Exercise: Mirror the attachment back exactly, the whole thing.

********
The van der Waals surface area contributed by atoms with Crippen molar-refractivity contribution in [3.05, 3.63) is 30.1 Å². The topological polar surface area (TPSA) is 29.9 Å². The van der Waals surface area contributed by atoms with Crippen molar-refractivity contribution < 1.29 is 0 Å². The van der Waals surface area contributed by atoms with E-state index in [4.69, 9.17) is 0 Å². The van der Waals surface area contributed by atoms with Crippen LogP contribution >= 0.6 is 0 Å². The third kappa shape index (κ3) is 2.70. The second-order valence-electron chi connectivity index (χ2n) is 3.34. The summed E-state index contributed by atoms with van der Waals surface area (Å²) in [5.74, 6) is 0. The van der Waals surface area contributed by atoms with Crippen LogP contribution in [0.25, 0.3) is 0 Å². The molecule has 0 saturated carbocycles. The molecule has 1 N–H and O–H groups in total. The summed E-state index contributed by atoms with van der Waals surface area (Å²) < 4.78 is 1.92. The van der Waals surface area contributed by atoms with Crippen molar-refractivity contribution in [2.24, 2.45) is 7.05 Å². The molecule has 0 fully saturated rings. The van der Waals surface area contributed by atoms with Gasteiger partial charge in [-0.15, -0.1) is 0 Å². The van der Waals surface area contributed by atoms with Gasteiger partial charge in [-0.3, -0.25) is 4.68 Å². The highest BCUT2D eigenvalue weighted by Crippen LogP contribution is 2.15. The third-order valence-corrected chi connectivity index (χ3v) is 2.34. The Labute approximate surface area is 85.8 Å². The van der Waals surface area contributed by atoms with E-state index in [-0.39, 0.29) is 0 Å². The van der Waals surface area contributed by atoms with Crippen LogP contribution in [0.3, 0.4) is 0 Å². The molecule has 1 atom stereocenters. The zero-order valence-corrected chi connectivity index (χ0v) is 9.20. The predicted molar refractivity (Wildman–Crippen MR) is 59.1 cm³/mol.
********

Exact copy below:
The van der Waals surface area contributed by atoms with Crippen molar-refractivity contribution in [3.05, 3.63) is 30.1 Å². The topological polar surface area (TPSA) is 29.9 Å². The van der Waals surface area contributed by atoms with Crippen molar-refractivity contribution < 1.29 is 0 Å². The van der Waals surface area contributed by atoms with E-state index in [4.69, 9.17) is 0 Å². The van der Waals surface area contributed by atoms with Crippen LogP contribution >= 0.6 is 0 Å². The third kappa shape index (κ3) is 2.70. The second-order valence-electron chi connectivity index (χ2n) is 3.34. The summed E-state index contributed by atoms with van der Waals surface area (Å²) in [5.74, 6) is 0. The van der Waals surface area contributed by atoms with Crippen LogP contribution in [0.25, 0.3) is 0 Å². The molecule has 0 saturated carbocycles. The molecule has 1 N–H and O–H groups in total. The summed E-state index contributed by atoms with van der Waals surface area (Å²) < 4.78 is 1.92. The van der Waals surface area contributed by atoms with Crippen molar-refractivity contribution in [2.24, 2.45) is 7.05 Å². The molecule has 0 fully saturated rings. The van der Waals surface area contributed by atoms with Gasteiger partial charge in [-0.15, -0.1) is 0 Å². The van der Waals surface area contributed by atoms with Gasteiger partial charge in [-0.3, -0.25) is 4.68 Å². The highest BCUT2D eigenvalue weighted by Crippen LogP contribution is 2.15. The third-order valence-corrected chi connectivity index (χ3v) is 2.34. The Labute approximate surface area is 85.8 Å². The van der Waals surface area contributed by atoms with E-state index in [-0.39, 0.29) is 0 Å². The van der Waals surface area contributed by atoms with Crippen LogP contribution in [0.3, 0.4) is 0 Å². The molecule has 1 atom stereocenters. The zero-order valence-corrected chi connectivity index (χ0v) is 9.20. The predicted molar refractivity (Wildman–Crippen MR) is 59.1 cm³/mol.